The relative importance of agricultural land retirement on water quality and aquatic-community health was investigated in the Minnesota River Basin. Eighty-two sites, with drainage areas ranging from 4.3 to 2200 km2, were examined for nutrient concentrations, measures of aquatic-community health (e.g., fish index of biotic integrity [IBI] scores), and environmental factors (e.g., drainage area and amount of agricultural land retirement). The relation of proximity of agricultural land retirement to the stream was determined by calculating the land retirement percent in various riparian zones. Spearman's rho results indicated that IBI score was not correlated to the percentage of agricultural land retirement at the basin scale (p = 0.070); however, IBI score was correlated to retired land percentage in the 50- to 400-m riparian zones surrounding the streams (p < 0.05), indicating that riparian agricultural land retirement may have more influence on aquatic-community health than does agricultural land retirement in upland areas. Multivariate analysis of covariance and analysis of covariance models indicated that other environmental factors (such as drainage area and lacustrine and palustrine features) commonly were correlated to aquatic-community health measures, as were in-stream factors (standard deviation of water depth and substrate type). These results indicate that although agricultural land retirement is significantly related to fish communities as measured by the IBI scores, a combination of basin, riparian, and in-stream factors act together to influence IBI scores.

  15. Understanding the drivers of agricultural land use change in south-central Senegal

    USGS Publications Warehouse

    Wood, E. C.; Tappan, G. Gray; Hadj, Amadou

    2004-01-01

    Described is (1) the land use and land cover changes that have taken place in the Department of Velingara, an area of tropical dry woodland in south-central Senegal, (2) the biophysical and socio-economic drivers of those changes with an emphasis on transition to agricultural use, and (3) an assessment of the likelihood of intensification of agriculture in the Department. Results indicate that land devoted to agriculture, either in active cultivation or short-term fallow, is increasing. There is little evidence of agricultural intensification in most of Velingara, with extensification coming largely at the cost of reduction in both upland woodlands and riparian forest.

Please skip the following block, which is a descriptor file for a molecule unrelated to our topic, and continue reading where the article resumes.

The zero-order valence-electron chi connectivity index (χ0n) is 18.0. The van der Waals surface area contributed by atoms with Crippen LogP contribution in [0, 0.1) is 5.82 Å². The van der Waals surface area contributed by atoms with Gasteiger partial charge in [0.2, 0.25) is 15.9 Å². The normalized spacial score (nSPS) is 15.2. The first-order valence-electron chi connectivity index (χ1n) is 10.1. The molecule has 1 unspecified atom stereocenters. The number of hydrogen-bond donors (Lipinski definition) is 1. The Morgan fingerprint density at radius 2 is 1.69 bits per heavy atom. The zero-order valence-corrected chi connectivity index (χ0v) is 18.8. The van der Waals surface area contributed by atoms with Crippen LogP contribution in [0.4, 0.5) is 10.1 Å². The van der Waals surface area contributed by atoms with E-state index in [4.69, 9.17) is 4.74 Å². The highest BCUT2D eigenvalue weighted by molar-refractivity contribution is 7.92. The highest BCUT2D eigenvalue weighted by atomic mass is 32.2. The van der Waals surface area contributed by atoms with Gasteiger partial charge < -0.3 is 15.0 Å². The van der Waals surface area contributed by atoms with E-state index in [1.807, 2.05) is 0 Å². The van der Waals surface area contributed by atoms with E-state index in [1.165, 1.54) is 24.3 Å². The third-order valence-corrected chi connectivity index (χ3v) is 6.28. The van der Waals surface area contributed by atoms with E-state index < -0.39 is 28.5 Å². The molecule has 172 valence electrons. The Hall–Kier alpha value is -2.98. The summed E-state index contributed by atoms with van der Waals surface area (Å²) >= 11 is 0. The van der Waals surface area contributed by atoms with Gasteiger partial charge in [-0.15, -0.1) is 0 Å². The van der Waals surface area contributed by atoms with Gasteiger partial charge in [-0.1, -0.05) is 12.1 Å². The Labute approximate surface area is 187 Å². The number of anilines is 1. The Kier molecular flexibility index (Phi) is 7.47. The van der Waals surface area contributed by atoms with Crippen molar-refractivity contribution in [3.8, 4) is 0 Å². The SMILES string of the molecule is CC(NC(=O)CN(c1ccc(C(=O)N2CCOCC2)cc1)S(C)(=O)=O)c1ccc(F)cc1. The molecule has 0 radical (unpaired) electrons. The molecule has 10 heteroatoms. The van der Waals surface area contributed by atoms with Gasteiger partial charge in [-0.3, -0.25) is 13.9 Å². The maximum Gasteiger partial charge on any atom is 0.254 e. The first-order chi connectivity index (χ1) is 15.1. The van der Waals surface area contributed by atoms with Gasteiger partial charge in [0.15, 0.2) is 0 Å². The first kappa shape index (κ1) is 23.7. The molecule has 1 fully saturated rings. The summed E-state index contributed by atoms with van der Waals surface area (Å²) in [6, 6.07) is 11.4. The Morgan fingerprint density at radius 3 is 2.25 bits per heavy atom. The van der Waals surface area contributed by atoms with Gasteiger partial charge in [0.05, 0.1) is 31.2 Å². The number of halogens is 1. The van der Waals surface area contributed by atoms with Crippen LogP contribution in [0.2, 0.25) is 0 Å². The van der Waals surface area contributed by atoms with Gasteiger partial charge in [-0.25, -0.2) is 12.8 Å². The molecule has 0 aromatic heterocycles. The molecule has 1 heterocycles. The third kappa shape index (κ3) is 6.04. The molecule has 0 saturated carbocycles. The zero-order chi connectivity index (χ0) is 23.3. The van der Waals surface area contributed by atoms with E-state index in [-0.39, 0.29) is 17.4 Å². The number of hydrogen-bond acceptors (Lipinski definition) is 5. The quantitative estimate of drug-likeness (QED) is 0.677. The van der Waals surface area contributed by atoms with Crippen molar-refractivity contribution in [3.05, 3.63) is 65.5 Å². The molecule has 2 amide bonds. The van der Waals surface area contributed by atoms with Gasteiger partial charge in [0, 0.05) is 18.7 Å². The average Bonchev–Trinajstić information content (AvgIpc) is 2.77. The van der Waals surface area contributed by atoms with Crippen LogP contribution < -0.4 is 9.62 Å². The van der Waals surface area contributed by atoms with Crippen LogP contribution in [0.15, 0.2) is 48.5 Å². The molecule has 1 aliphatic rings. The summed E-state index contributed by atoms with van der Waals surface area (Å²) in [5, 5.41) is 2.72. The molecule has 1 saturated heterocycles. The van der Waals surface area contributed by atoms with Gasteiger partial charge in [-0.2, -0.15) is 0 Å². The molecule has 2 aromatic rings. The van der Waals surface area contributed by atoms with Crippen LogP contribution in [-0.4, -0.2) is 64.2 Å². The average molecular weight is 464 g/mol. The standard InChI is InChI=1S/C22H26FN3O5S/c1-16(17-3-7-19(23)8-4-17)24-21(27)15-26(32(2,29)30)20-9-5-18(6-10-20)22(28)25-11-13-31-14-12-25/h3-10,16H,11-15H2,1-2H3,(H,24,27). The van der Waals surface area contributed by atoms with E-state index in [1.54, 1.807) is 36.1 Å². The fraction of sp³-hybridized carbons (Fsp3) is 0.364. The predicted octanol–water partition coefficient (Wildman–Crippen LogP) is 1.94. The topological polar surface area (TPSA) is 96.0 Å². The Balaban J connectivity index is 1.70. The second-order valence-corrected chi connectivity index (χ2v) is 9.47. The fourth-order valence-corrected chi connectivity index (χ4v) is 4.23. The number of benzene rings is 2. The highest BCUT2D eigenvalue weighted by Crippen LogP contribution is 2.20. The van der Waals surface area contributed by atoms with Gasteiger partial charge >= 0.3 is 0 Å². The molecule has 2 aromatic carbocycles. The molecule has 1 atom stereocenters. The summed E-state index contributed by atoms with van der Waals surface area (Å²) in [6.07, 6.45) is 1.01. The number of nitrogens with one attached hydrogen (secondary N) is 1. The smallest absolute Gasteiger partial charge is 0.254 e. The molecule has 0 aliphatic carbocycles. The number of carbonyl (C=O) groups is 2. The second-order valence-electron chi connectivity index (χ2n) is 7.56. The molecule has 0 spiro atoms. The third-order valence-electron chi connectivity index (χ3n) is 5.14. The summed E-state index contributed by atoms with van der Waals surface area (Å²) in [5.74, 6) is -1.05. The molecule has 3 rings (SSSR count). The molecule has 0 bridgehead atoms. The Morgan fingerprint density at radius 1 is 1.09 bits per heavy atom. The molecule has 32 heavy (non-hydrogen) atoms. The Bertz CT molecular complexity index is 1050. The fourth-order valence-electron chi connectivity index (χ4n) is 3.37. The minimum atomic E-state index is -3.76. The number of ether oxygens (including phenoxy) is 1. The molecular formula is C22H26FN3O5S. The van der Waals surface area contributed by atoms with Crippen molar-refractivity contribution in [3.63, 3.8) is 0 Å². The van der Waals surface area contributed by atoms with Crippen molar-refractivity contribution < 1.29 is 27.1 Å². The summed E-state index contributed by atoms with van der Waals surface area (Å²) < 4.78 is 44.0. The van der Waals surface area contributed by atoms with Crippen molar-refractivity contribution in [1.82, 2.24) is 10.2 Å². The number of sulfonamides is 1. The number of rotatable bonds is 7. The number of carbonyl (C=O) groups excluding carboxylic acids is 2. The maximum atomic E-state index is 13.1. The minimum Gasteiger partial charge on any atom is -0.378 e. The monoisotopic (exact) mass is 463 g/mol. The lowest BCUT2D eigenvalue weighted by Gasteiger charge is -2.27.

16. Muddy Water and American Agriculture: How to Best Control Sedimentation From Agricultural Land?

    NASA Astrophysics Data System (ADS)

    Lovejoy, Stephen B.; Lee, John Gary; Beasley, David B.

    1985-08-01

    The role of agricultural sediment in water quality is well documented. While numerous policies have been advocated and initiated, it still appears to be a significant problem. The present analysis concentrates on the outcome of several policy alternatives in terms of sediment delivery and project costs. These results are obtained by combining social science investigation of probable farmer behavior under a variety of scenarios with a hydrologic simulation model which predicts the sediment delivery with different land uses. This integration of social science behavioral research with the hydrologic response simulation model provides a framework to assess the environmental effectiveness of alternative policies aimed at reducing sedimentation. While the results presented here are preliminary, this approach seems to offer great promise as a tool for federal, state and local conservation agencies in their efforts to efficiently and effectively use their limited resources to reduce soil loss.

  17. Regional Climate Change Impact on Agricultural Land Use in West Africa

    NASA Astrophysics Data System (ADS)

    Ahmed, K. F.; Wang, G.; You, L.

    2014-12-01